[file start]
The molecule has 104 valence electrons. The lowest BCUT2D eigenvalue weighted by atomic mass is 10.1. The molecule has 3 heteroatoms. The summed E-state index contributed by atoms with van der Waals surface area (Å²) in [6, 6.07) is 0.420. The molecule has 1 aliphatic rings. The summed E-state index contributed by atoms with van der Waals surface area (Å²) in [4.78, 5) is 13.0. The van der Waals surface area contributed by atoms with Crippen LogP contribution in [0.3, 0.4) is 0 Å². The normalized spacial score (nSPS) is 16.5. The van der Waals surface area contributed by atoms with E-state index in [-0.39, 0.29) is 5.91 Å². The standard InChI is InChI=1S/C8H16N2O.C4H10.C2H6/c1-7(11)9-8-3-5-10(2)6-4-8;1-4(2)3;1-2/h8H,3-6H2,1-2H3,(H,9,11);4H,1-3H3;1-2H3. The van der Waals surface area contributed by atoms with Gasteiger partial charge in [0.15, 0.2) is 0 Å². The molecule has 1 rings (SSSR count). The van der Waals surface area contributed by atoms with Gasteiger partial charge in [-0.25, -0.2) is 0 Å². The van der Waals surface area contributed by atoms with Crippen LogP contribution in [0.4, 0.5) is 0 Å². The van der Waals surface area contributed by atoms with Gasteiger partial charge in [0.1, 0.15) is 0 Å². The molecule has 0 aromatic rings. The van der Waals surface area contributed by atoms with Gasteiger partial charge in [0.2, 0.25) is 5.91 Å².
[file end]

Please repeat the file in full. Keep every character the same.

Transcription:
The molecule has 104 valence electrons. The lowest BCUT2D eigenvalue weighted by atomic mass is 10.1. The molecule has 3 heteroatoms. The summed E-state index contributed by atoms with van der Waals surface area (Å²) in [6, 6.07) is 0.420. The molecule has 1 aliphatic rings. The summed E-state index contributed by atoms with van der Waals surface area (Å²) in [4.78, 5) is 13.0. The van der Waals surface area contributed by atoms with Crippen LogP contribution in [0.3, 0.4) is 0 Å². The normalized spacial score (nSPS) is 16.5. The van der Waals surface area contributed by atoms with E-state index in [-0.39, 0.29) is 5.91 Å². The standard InChI is InChI=1S/C8H16N2O.C4H10.C2H6/c1-7(11)9-8-3-5-10(2)6-4-8;1-4(2)3;1-2/h8H,3-6H2,1-2H3,(H,9,11);4H,1-3H3;1-2H3. The van der Waals surface area contributed by atoms with Gasteiger partial charge in [0.15, 0.2) is 0 Å². The molecule has 1 rings (SSSR count). The van der Waals surface area contributed by atoms with Gasteiger partial charge in [-0.25, -0.2) is 0 Å². The van der Waals surface area contributed by atoms with Crippen LogP contribution in [0.4, 0.5) is 0 Å². The van der Waals surface area contributed by atoms with Gasteiger partial charge in [0.1, 0.15) is 0 Å². The molecule has 0 aromatic rings. The van der Waals surface area contributed by atoms with Gasteiger partial charge in [0.2, 0.25) is 5.91 Å².